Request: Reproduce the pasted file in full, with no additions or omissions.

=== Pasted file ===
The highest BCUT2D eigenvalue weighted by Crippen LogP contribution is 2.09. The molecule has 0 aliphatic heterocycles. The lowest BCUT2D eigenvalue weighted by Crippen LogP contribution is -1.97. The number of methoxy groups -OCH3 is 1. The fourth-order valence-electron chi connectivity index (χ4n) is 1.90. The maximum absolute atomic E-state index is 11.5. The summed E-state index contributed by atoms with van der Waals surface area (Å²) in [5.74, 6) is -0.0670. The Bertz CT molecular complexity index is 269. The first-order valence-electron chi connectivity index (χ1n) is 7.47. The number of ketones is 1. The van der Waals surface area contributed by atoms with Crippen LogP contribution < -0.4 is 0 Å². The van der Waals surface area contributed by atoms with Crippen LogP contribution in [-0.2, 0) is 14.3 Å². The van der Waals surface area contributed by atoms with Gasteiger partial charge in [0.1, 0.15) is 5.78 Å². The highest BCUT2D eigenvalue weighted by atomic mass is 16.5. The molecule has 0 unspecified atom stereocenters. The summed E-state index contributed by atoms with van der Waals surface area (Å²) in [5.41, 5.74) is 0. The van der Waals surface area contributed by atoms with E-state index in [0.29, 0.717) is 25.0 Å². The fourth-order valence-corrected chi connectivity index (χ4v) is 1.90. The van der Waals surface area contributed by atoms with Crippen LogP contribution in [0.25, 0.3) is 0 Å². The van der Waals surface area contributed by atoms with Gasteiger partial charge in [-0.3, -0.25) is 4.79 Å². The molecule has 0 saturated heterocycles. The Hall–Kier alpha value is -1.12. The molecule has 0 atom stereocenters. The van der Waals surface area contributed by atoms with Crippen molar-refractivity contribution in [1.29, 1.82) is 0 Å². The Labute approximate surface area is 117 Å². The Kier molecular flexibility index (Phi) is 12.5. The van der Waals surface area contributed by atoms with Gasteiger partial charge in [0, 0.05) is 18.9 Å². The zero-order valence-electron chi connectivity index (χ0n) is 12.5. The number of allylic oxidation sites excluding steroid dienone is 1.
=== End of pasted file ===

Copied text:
The highest BCUT2D eigenvalue weighted by Crippen LogP contribution is 2.09. The molecule has 0 aliphatic heterocycles. The lowest BCUT2D eigenvalue weighted by Crippen LogP contribution is -1.97. The number of methoxy groups -OCH3 is 1. The fourth-order valence-electron chi connectivity index (χ4n) is 1.90. The maximum absolute atomic E-state index is 11.5. The summed E-state index contributed by atoms with van der Waals surface area (Å²) in [5.74, 6) is -0.0670. The Bertz CT molecular complexity index is 269. The first-order valence-electron chi connectivity index (χ1n) is 7.47. The number of ketones is 1. The van der Waals surface area contributed by atoms with Crippen LogP contribution < -0.4 is 0 Å². The van der Waals surface area contributed by atoms with Crippen LogP contribution in [-0.2, 0) is 14.3 Å². The van der Waals surface area contributed by atoms with Gasteiger partial charge in [0.1, 0.15) is 5.78 Å². The highest BCUT2D eigenvalue weighted by atomic mass is 16.5. The molecule has 0 unspecified atom stereocenters. The summed E-state index contributed by atoms with van der Waals surface area (Å²) in [5.41, 5.74) is 0. The van der Waals surface area contributed by atoms with E-state index in [0.29, 0.717) is 25.0 Å². The fourth-order valence-corrected chi connectivity index (χ4v) is 1.90. The van der Waals surface area contributed by atoms with Crippen LogP contribution in [0.25, 0.3) is 0 Å². The van der Waals surface area contributed by atoms with Gasteiger partial charge in [-0.3, -0.25) is 4.79 Å². The molecule has 0 saturated heterocycles. The Hall–Kier alpha value is -1.12. The molecule has 0 atom stereocenters. The van der Waals surface area contributed by atoms with Crippen molar-refractivity contribution in [1.29, 1.82) is 0 Å². The Labute approximate surface area is 117 Å². The Kier molecular flexibility index (Phi) is 12.5. The van der Waals surface area contributed by atoms with Gasteiger partial charge in [0, 0.05) is 18.9 Å². The zero-order valence-electron chi connectivity index (χ0n) is 12.5. The number of allylic oxidation sites excluding steroid dienone is 1.